Among Salman Khan's educational proposals stands out what he calls “inverted class”, where students prepare the topics at home using interactive materials such as videos, that they can pause and repeat when they want to learn at their own pace (lectures), and use the time in class with the teacher to solve exercises and practical cases (homeworks). He insists on studing to master a topic, not only to pass an exam, and highlights the importance of continuous learning. Today we can no longer believe that it is enough to obtain a diploma to have our professional life solved, it is necessary to obtain new skills and knowledge constantly.
Khan Academy is an outstanding example of the current global trend to provide quality online courses. Other platforms worth knowing are edX, created in 2012 by the Massachusetts Institute of Technology and Harvard University, and Udacity, that provide free courses in collaboration with companies as famous as Google.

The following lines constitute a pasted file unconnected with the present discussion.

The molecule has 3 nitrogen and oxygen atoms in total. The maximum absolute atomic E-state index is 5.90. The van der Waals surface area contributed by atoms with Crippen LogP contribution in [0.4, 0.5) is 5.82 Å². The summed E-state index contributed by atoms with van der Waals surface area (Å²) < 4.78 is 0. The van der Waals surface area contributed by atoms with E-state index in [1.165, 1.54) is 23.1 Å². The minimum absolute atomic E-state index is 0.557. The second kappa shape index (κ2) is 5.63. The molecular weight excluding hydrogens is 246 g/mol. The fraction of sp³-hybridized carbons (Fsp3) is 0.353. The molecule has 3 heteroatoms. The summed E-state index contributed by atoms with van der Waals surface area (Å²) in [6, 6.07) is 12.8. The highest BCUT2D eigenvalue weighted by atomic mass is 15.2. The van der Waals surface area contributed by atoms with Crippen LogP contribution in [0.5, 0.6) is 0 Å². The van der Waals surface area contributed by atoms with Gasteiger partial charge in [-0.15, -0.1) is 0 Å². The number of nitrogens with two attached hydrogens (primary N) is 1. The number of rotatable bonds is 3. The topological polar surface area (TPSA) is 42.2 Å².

GitHub is a collaborative online development platform for creating group projects. It has been designed to be used by computers programmers, and is really popular among Open Source software developers. However, something that makes GitHub especially interesting, is that over time people have found multiple ways to leverage the platform that go beyond software development. At the core of the platform is the Git version control system. The same system used by the Linux kernel developers to control changes made to its source code. Although Git has been designed to track changes in the code of a computer program, it can also be used to track changes in any type of text file, such as a book or technical documentation. In addition to version control functionality of Git, GitHub provides several collaboration features such as access control, bug tracking, feature requests, task management, and wikis for every project.